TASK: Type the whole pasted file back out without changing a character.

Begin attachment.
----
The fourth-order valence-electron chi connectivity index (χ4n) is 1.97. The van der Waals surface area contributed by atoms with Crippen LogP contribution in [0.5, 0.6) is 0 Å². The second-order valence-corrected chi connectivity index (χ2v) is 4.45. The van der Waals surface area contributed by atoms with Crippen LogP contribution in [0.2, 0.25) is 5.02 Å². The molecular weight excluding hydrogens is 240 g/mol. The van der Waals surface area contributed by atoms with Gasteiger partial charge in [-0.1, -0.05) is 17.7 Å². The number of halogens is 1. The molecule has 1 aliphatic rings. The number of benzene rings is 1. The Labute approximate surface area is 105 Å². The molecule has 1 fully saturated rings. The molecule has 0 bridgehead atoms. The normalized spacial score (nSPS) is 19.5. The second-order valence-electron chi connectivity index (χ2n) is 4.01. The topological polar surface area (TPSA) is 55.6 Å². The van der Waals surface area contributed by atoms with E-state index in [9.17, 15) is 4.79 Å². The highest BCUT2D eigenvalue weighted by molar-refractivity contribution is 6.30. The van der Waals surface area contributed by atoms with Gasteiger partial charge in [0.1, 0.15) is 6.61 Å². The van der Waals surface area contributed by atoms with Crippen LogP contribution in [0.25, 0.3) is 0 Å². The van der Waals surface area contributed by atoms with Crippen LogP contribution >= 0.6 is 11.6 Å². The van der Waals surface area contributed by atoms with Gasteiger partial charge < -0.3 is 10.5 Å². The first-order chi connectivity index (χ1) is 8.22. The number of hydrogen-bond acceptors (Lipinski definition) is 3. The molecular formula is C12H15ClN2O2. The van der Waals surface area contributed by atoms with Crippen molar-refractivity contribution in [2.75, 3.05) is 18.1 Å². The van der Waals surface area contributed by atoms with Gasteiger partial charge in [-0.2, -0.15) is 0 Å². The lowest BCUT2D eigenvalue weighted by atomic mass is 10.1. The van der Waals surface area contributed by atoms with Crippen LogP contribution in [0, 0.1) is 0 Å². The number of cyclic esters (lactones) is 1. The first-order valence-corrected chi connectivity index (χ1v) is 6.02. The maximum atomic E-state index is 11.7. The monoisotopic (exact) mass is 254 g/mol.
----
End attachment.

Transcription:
The fourth-order valence-electron chi connectivity index (χ4n) is 1.97. The van der Waals surface area contributed by atoms with Crippen LogP contribution in [0.5, 0.6) is 0 Å². The second-order valence-corrected chi connectivity index (χ2v) is 4.45. The van der Waals surface area contributed by atoms with Crippen LogP contribution in [0.2, 0.25) is 5.02 Å². The molecular weight excluding hydrogens is 240 g/mol. The van der Waals surface area contributed by atoms with Gasteiger partial charge in [-0.1, -0.05) is 17.7 Å². The number of halogens is 1. The molecule has 1 aliphatic rings. The number of benzene rings is 1. The Labute approximate surface area is 105 Å². The molecule has 1 fully saturated rings. The molecule has 0 bridgehead atoms. The normalized spacial score (nSPS) is 19.5. The second-order valence-electron chi connectivity index (χ2n) is 4.01. The topological polar surface area (TPSA) is 55.6 Å². The van der Waals surface area contributed by atoms with E-state index in [9.17, 15) is 4.79 Å². The highest BCUT2D eigenvalue weighted by molar-refractivity contribution is 6.30. The van der Waals surface area contributed by atoms with Gasteiger partial charge in [0.1, 0.15) is 6.61 Å². The van der Waals surface area contributed by atoms with Crippen LogP contribution in [0.25, 0.3) is 0 Å². The van der Waals surface area contributed by atoms with Crippen LogP contribution >= 0.6 is 11.6 Å². The van der Waals surface area contributed by atoms with Gasteiger partial charge < -0.3 is 10.5 Å². The first-order chi connectivity index (χ1) is 8.22. The number of hydrogen-bond acceptors (Lipinski definition) is 3. The molecular formula is C12H15ClN2O2. The van der Waals surface area contributed by atoms with Crippen molar-refractivity contribution in [2.75, 3.05) is 18.1 Å². The van der Waals surface area contributed by atoms with Gasteiger partial charge in [-0.2, -0.15) is 0 Å². The lowest BCUT2D eigenvalue weighted by atomic mass is 10.1. The van der Waals surface area contributed by atoms with Crippen LogP contribution in [0, 0.1) is 0 Å². The number of cyclic esters (lactones) is 1. The first-order valence-corrected chi connectivity index (χ1v) is 6.02. The maximum atomic E-state index is 11.7. The monoisotopic (exact) mass is 254 g/mol.